Princeton Startup Believes You Should Decide What Happens to Your Data, and is Doing Something about It

Princeton startup is based on a big idea whose time is now, said cofounder and CEO Richie Etwaru during a recent interview. 

At this time in human history, individuals do not have personal control over their data, which is “innately and inherently” theirs, Etwaru noted. His company has begun to solve this problem, starting with an app called “#My31,” which allows consumers to claim their personal data and decide what they’ll allow to be done with it.

If can get 100,000 people to sign up for the app and make choices about how they want their data to be used, the company believes that industry will sit up and take notice. is also lobbying the United Nations to declare ownership of data as the 31st human right. According to Etwaru, will start by helping consumers claim their healthcare data, and then move on to other markets once this is solved.

When talked to Etwaru, blockchain wasn’t discussed, but it is at the center of the solution. The startup has designed new intelligent contracts based on blockchain that humans can use to negotiate terms of consent and authorization with corporations, so that inherent human data can be respected as legal property.  The contracts are built on a “chain of chains” strategy, the company says on its website, based on Ethereum and other “fabrics.”

Empowering People to Take Control of Their Own Data

“This particular problem of human beings not having control over their data has been something I’ve been studying for about 20 years,” Etwaru said. “I had arrived at the hypothesis that, at some point, humans need to be in the supply chain, when I founded my first company, called “License Monitor.” The purpose of that company was to buy driver records from departments of motor vehicles across the country, and sell them responsibly to trucking companies, so trucking companies could check those driver records to comply with federal safety laws for drivers of big trucks or drivers who take care of hazmat materials.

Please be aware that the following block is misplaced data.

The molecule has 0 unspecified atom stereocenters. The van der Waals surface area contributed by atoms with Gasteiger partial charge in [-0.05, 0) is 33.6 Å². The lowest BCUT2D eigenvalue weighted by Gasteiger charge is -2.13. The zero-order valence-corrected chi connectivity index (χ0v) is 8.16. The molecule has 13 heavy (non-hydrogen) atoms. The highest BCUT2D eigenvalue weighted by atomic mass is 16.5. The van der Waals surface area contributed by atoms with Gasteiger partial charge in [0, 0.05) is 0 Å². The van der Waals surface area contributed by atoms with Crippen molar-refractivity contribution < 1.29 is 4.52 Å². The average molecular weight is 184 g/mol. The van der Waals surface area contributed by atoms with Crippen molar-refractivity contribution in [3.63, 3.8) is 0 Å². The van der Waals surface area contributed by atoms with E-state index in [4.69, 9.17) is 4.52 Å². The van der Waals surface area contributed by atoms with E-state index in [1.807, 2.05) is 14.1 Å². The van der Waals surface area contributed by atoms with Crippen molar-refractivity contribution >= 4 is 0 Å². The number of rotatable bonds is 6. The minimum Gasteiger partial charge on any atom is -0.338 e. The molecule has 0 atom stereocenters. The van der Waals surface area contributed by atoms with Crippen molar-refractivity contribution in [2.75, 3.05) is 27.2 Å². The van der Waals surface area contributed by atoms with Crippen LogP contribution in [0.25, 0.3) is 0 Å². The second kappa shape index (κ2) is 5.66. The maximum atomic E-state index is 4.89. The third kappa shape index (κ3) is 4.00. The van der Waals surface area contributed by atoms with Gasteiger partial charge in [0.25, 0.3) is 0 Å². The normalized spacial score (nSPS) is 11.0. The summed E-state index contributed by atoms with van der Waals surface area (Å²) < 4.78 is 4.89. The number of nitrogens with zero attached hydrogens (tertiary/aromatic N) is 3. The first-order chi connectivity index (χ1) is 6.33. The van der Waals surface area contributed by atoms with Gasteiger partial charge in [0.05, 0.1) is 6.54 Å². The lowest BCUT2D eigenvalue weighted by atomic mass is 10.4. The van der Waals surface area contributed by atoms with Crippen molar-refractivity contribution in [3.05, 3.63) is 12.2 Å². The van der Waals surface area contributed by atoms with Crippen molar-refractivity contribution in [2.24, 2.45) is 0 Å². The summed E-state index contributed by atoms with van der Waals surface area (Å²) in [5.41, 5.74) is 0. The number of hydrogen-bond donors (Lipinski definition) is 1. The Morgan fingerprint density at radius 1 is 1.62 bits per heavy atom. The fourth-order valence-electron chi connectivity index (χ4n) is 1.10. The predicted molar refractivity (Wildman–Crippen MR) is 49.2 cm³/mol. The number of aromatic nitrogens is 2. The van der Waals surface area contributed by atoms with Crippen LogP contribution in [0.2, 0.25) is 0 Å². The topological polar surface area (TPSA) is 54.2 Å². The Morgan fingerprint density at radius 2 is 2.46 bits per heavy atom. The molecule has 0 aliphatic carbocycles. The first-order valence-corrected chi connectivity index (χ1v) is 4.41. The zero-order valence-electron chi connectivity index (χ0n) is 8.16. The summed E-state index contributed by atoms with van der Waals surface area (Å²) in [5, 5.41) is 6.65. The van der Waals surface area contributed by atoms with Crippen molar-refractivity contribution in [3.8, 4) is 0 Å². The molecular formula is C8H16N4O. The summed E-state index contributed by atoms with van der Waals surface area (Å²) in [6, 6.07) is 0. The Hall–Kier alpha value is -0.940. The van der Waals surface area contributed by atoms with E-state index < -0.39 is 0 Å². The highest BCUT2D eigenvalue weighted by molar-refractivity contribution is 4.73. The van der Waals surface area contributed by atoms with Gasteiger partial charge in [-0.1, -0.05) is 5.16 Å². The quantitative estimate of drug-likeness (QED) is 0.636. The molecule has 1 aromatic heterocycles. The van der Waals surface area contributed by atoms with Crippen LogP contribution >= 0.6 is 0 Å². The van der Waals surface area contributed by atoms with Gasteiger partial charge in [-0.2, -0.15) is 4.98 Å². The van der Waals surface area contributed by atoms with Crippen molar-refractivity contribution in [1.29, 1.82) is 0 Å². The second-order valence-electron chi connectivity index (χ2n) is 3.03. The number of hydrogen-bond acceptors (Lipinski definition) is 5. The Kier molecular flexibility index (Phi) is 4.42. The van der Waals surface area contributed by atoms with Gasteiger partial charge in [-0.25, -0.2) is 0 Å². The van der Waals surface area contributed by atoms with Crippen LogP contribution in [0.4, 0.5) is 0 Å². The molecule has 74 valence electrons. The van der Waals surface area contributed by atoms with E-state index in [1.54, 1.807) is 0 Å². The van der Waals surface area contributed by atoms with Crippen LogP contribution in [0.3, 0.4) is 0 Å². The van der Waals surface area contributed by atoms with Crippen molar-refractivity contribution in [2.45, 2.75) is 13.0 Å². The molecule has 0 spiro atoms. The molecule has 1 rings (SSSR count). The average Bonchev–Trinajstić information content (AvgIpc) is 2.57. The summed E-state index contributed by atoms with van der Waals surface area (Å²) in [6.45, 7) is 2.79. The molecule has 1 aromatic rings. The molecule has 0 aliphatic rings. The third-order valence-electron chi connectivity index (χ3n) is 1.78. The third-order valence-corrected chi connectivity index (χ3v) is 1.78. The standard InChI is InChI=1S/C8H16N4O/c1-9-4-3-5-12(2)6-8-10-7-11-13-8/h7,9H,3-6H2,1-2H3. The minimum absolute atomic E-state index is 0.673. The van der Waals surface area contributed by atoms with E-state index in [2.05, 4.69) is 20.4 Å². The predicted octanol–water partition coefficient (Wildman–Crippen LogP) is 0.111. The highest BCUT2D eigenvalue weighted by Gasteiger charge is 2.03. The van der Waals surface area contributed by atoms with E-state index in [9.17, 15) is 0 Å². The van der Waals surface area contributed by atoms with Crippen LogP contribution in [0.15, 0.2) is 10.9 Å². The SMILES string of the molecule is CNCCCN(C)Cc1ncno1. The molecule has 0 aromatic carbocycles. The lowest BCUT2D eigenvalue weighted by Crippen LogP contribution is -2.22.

“I remember thinking that there must be something wrong here. I’m not the driver and I’m not the department of motor vehicles, but I can see these records and I’m making a profit from them. Everybody is in the chain except the drivers, whose data is being sold. It occurred to me that if this pattern of companies monetizing and using human data were to get bigger and bigger, at some time in the future humans will need to be included in that supply chain. It just would get too imbalanced after a while.”

Etwaru exited that company and began a career on Wall Street, where he oversaw the buying of data at a financial services company. There he used data to figure out who was going to falter on their mortgage or who was going to become an ultra-high-net-worth client. As he watched the industry grow, Etwaru began studying policy, reading all of the regulations to understand “how was it that this was legal that people weren’t part of the data equation.” By then, the data sets weren’t just driving records, they were credit reports, geolocation data and other information, he noted.